a course in miracles books have become nothing short of a phenomenon in the world of publishing and reading. Like photography before it, books have gone digital and it is an indication that we’re heading into a future that we were always promised by the big screen and Hollywood.
It’s exciting to think that we’re at the very forefront of what we can do with technology and it’s already playing a major part in our lives. It’s easier than ever before to take high quality photos, preview them and now it’s easier than ever to read, buy books and keep as many books as you will ever need on one device.
In Christmas 2012, more e-readers such as the Amazon Kindle, Kobo Touch and Barnes and Noble’s Nook were expected to have sold more than ever before due to drops in price and the continuing rise of the phenomenon. Although figures are yet to be released for this period, in the previous quarter in the US alone, Amazon sold 2.5 million Kindles and that’s just one pre-Christmas quarter. They have essentially become low cost, yet thoughtful and powerful gift ideas as well as giving a personal touch.
But as with digital photography, there are a group of people who dislike the thought of digitising books and going digital, albeit a much larger one.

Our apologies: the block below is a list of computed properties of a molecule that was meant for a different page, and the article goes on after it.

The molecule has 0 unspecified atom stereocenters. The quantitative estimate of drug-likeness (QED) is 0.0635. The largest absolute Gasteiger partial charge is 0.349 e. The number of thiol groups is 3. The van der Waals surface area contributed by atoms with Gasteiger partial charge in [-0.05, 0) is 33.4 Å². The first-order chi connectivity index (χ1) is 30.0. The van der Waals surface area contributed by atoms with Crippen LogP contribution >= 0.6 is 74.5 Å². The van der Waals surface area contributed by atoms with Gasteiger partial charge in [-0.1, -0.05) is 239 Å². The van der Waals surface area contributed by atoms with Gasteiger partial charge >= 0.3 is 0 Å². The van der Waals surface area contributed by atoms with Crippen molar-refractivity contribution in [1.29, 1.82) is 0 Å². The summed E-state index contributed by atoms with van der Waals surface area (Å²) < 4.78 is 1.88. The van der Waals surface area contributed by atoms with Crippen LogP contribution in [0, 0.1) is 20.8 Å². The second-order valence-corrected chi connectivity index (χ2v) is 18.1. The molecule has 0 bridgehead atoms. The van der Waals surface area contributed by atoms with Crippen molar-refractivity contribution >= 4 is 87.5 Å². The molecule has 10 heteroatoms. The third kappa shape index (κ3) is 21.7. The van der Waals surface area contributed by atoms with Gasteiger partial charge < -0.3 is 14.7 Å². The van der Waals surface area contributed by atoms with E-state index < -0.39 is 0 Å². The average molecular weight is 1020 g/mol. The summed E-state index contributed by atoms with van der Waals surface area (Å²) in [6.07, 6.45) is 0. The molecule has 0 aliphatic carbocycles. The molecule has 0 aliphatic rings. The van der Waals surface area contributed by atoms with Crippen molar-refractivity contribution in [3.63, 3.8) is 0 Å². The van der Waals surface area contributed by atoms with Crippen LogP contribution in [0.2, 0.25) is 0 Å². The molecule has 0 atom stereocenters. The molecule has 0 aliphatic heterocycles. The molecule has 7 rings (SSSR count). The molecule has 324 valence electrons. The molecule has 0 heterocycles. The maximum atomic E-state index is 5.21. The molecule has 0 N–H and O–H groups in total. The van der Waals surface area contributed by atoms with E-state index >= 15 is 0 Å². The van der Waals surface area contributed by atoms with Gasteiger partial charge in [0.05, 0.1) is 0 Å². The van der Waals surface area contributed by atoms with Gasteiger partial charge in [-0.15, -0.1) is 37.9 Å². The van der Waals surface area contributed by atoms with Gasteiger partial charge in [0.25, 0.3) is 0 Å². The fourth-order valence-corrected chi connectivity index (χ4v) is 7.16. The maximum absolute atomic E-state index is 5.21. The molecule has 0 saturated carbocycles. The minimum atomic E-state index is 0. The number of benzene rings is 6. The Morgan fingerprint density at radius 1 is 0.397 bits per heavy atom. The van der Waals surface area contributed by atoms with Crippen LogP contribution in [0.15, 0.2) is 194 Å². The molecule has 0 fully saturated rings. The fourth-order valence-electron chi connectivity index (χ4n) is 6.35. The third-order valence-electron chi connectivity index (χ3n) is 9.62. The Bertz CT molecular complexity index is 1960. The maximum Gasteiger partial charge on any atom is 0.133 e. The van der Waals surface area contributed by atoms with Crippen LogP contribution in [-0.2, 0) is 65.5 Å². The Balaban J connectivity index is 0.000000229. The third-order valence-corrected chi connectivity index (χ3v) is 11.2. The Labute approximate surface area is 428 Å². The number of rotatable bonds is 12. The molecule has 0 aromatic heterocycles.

It’s hard to put your finger on exactly why books seem to bring these kind of feelings out in people. It’s possibly because there’s something personable about a book, you get wrapped up in it, it feels natural in the hand which many argue is the issue with digital e-reader devices. We have been handling and reading books for thousands of years in one form or another and suddenly in the blink of an eye they are being replaced by something that arguably has less charm, less soul.
On the positive side of e-books and e-readers, it is introducing a whole new generation of people onto reading as well as offering a convenient way for those who are already fans to read. Sometimes it can take a technological revolution to inspire a new generation to adopt something, especially as books were becoming a victim of the high street, smaller book sellers and dealers were shutting up shop and larger chains were also struggling. Although books are strangely immune to bankruptcy due to a ferocious following, they were being read and ultimately bought less than ever before until the advent of the Amazon Kindle which, although wasn’t the first e-reader available, was the first to truly attract attention to itself.
Books are also often found to be cheaper to purchase digitally and this is attractive especially in a time when leisure is falling further behind the necessities in life as recession continues to be a problem, and the convenience of purchasing a book just for it to appear on your device immediately is too hard to resist for some.
From a publishes perspective, not only is it a potential goldmine but a great way of selling the same content whilst saving on printing costs. If more digital books are being sold, less physical, paper-based ones are being consumed and this can also lead to an improved way in which we look after our planet.